WHAT THE ESSAY IS NOT:
The essay is not an autobiography. It is not a copy of your latest English paper. It is not a sample of your “writing style”. It is not something you pay someone else to do for you.
WHAT THE ESSAY IS:
The essay is an opportunity for you to say important and wonderful things about you that are not covered in the application itself. It can be humorous, serious, or dramatic, but it can be only two pages long (or within the number or words or characters indicated). It is one of many factors in deciding whether or not you receive a scholarship.
Your essay should help give a more complete picture of you, including your strengths and special talents. There is no right way or wrong way to present yourself, but your essay should be organized and pleasant to read.
The essay should tell:
- Who you were (a little background about things that contributed to your development; people who made you who you are today.)
- Who you are (how you perceive yourself now, how you think, about things that are valuable to you, what things you have learned about yourself, what things you consider critical.)
- And, who you want to be (your future plans, how you think you are going to achieve them, and what you think you will accomplish.)
If you are drawing a blank on how to organize the material about yourself, the following may be helpful: Do NOT use this as the gospel-truth about writing the essay, if you have a better idea, use your own idea.
FIRST PARAGRAPH: Personal background; Introduce yourself; briefly describe your academic and professional goals, citing factors that helped you define these goals.
SECOND PARAGRAPH: Why are you qualified for these scholarships.
THIRD PARAGRAPH: Activities and awards. Although you may have listed these in the application, were there reasons why some of these were more important than others? Were some harder to get than others? How have these activities and awards influenced you?
FOURTH PARAGRAPH: College aspirations. Discuss why you want to attend college; why is an education so valuable to you?
FIFTH PARAGRAPH: Career aspirations. What do you want to do when you graduate? How did you make this choice? Do you have a major in mind to achieve this goal? Are there special areas of humanity that you would like to explore?
SIXTH PARAGRAPH: Conclusion. Summarize your educational goals. Include any special circumstances that the Scholarship Committee needs to know to make a good decision.
It IS to your advantage to submit a thoughtful, well-organized, concise and grammatically correct essay that conveys your interests, experiences, personality, and future goals.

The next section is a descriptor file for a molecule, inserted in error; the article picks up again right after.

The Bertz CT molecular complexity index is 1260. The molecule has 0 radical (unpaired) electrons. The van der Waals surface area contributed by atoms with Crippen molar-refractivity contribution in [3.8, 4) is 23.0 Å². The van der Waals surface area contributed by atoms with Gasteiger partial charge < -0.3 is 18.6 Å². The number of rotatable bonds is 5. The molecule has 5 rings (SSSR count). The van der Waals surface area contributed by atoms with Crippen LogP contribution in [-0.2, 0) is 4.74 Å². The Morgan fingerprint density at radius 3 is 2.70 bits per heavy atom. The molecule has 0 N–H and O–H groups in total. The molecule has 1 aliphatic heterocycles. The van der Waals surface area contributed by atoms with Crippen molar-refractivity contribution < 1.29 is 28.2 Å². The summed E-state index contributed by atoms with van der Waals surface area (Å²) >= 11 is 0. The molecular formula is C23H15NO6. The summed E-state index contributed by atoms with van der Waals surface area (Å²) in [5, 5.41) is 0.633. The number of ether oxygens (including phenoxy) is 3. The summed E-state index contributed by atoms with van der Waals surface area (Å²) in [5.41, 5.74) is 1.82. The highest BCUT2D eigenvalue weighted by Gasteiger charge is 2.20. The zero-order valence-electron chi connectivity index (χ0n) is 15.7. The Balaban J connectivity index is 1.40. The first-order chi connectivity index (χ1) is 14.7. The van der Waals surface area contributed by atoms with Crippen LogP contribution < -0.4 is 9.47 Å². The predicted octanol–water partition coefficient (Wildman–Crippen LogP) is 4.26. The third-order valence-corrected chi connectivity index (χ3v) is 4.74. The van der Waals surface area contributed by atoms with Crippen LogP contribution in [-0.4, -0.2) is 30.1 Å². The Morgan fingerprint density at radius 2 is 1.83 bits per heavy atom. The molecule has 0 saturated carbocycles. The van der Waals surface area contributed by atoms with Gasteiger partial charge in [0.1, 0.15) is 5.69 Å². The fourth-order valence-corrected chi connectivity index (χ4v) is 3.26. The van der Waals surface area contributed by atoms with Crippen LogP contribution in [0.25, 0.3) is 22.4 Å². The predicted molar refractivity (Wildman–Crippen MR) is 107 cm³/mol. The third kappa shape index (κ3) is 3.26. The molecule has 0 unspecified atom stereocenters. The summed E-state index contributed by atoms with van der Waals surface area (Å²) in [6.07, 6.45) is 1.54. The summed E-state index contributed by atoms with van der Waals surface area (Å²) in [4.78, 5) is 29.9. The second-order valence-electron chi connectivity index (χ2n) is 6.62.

Before you can begin writing an essay, you need to collect (and recollect real data about yourself to jot down, notes about who you are, what you’ve accomplished, and where you are headed. Aside from its value for scholarship essays, this kind of self-assessment can be personally satisfying and enlightening. It can also help you be articulate in interviews.
To help put your thoughts into words, try the suggestion listed below. Work with as many ideas as you want in any order or length that you feel gives you the information you need.
List all your activities, including (1) school activities; (2) community services; (3) other activities (lessons, work, travel); (4) awards and honors. Include years of participation and offices held.
- Record major travel experiences. Note your strongest impressions and how they affected you. if you loved the Grand Canyon, for example, write down three specific reasons why, aside from the grandeur and beauty that everyone loves.
- Think of one or two sayings that you’ve heard again and again around your house, since childhood. How have they shaped your life?
- Describe an accomplishment that you had to struggle to achieve. Include what it was, how you tacked it, and how it changed you.
- List any shortcomings in your school record and explain why they occurred. If you could relive the last four years, what would you change and how?
A CHECKLIST OF TIPS:
Throughout the writing process—from first to final draft—consider (and reconsider) these tips for good writing:
- Keep your audience in mind. Remember that you are introducing yourself. The scholarship committee wants to know: (1) your intellectual and creative interests; (2) your personal strengths; (3) how well you write; (4) what’s special about you. Try for essays to provide positive, but realistic insights into all these areas.
- Beware of “Engfish”. Writers who try to impress readers with long-winded sentences are “Engfishing”, a common practice in school according to well-known writing teacher Kenneth Macrorie.
- Read the instructions carefully and give yourself plenty of time to thoughtfully prepare your essay.
- Follow the stated rules for format, paper, length, and content.
- Write about what is important to you and your goals and qualities.
- Personal characteristics that are important to convey include: creativity, intellectual curiosity and achievement, ability to overcome hardship, initiative, motivation, leadership, persistence, service, experience with cultural diversity, and rare talent.
- Describe one of your intellectual achievements and what you gained from it.
- Have a friend or family member give you feedback after you’ve written the essay to see if it gives adequate insight into the quality of your character and achievements.
- Don’t simply list your accomplishments and honors; a list tells the Scholarship committee what you’ve done, not who you are.
- Avoid stereotypical statements that do not give insight into who you uniquely are.
- Avoid giving information in a predictable manner.
- Don’t be so over-concerned with style of writing that you omit the heart of the statement – a clear picture of who you are.